While on the run, Cavalcante has shown repeatedly that he’s not afraid to steal. He stole a van last week and drove it dozens of miles until it ran out of gas, and managed to swipe new clothes since to wear. He also showed up at an ex-colleague’s home to plea for help through a Ring doorbell camera, but they turned the video over to cops.
Bivens pushed back aggressively against suggestions that his agency’s blunders have allowed Cavalcante to escape their grasps repeatedly. The fugitive even possibly crawled under cops’ perimeter using drains and underground tunnels over the weekend.
“I don’t know why you would think something has gone wrong,” Bivens shot back at a reporter Tuesday. “Our law enforcement people have done an amazing job tracking him and locating that proverbial needle in the haystack. And they’ve located that needle repeatedly.”
The manhunt for Cavalcante now includes upwards of 500 officers, Bivens said, some of whom have worked shifts as long as 24 hours. Agencies assisting in the search include the FBI, the U.S. Marshals Service, and the Bureau of Alcohol, Tobacco, Firearms and Explosives.
Bivens claimed Tuesday that cops should hold the advantage now that Cavalcante is in a more rural area—despite his past run from police where he successfully disappeared into the Brazilian bush.
“It’s a large area, wooded, hilly terrain,” Bivens said, referring to the new perimeter. “It’s not something that it’s a matter of sending a few people in and searching.”
Cavalcante, now 34, went on the run in Brazil after he shot a man dead in 2017, reportedly because had an unsettled debt with him. Residents there told The New York Times that Cavalcante, who worked and lived on ranches his whole life, seemingly disappeared into the woods outside town—never to be heard of again until last month’s prison escape made international news.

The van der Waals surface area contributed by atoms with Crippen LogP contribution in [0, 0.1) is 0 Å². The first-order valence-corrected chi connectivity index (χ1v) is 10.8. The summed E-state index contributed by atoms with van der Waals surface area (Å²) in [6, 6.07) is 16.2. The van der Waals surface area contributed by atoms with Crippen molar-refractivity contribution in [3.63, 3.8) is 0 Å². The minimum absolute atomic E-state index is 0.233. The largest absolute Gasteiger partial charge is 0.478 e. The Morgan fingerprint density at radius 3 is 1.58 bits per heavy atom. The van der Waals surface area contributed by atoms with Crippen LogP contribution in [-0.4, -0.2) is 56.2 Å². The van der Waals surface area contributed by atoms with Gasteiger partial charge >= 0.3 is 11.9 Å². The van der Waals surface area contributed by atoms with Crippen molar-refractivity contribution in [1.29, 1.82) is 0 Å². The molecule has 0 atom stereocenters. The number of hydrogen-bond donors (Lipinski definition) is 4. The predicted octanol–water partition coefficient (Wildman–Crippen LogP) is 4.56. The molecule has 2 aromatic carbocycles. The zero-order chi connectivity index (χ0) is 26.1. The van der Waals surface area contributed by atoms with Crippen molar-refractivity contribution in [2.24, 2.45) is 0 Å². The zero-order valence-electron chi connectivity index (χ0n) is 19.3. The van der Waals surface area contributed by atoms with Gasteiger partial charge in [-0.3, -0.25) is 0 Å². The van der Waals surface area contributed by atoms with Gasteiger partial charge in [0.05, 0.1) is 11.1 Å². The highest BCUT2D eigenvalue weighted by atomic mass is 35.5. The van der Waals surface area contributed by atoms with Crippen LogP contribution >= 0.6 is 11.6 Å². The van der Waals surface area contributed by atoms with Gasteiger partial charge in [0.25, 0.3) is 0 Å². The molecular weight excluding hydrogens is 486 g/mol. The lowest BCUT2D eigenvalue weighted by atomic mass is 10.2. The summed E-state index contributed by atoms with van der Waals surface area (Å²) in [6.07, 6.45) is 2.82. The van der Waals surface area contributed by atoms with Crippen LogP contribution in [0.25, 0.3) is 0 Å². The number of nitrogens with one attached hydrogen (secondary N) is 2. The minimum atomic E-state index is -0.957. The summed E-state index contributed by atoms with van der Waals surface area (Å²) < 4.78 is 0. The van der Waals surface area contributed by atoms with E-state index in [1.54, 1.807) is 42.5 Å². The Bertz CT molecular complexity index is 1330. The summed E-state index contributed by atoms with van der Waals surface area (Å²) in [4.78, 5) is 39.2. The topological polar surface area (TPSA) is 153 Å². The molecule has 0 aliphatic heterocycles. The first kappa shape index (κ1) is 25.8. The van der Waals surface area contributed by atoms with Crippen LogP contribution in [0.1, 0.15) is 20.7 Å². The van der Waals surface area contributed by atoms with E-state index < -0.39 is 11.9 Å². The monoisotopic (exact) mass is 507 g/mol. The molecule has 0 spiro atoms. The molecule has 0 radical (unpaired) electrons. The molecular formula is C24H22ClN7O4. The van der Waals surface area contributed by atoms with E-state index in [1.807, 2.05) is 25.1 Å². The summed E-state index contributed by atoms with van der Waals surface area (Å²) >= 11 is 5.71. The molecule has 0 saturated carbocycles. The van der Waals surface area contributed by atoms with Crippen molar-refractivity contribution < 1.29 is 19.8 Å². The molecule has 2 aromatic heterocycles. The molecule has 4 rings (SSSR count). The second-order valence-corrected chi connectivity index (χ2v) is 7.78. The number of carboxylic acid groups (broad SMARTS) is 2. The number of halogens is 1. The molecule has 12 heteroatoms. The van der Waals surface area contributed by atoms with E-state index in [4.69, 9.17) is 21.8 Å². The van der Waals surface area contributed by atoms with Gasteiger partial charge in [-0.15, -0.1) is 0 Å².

For days near search perimeters, cops have been blasting audio of Cavalcante’s mother, Iracema Cavalcante, pleading to her son to turn himself in. Speaking to the Times from Brazil, however, Iracema bizarrely said it’d be better for her son to ask God for forgiveness and die now than it would to spend a lifetime back behind bars.
“If it’s to go to a place to suffer and die in that place, it’s better to die soon,” she said. “You don’t have to suffer so much.”
She claimed her son isn’t a threat to the public, justifying his pair of grisly murders by insisting he was backed into a corner. She claimed the man he shot was plotting to kill him, and he only killed Brandão because she was threatening to turn him in.
Authorities said Cavalcante escaped Brazil using a false identity and made it to America, though details on how he arrived stateside remain murky. He had lived and worked in Pennsylvania, where he stabbed his ex-girlfriend to death in front of her young kids in 2021.
Cavalcante’s violent past has cops fearing he won’t hesitate to use his new rifle if put in a hairy situation.
“He’s killed two people previously,” Bivens said. “I would suspect that he’s desperate enough to use that weapon.”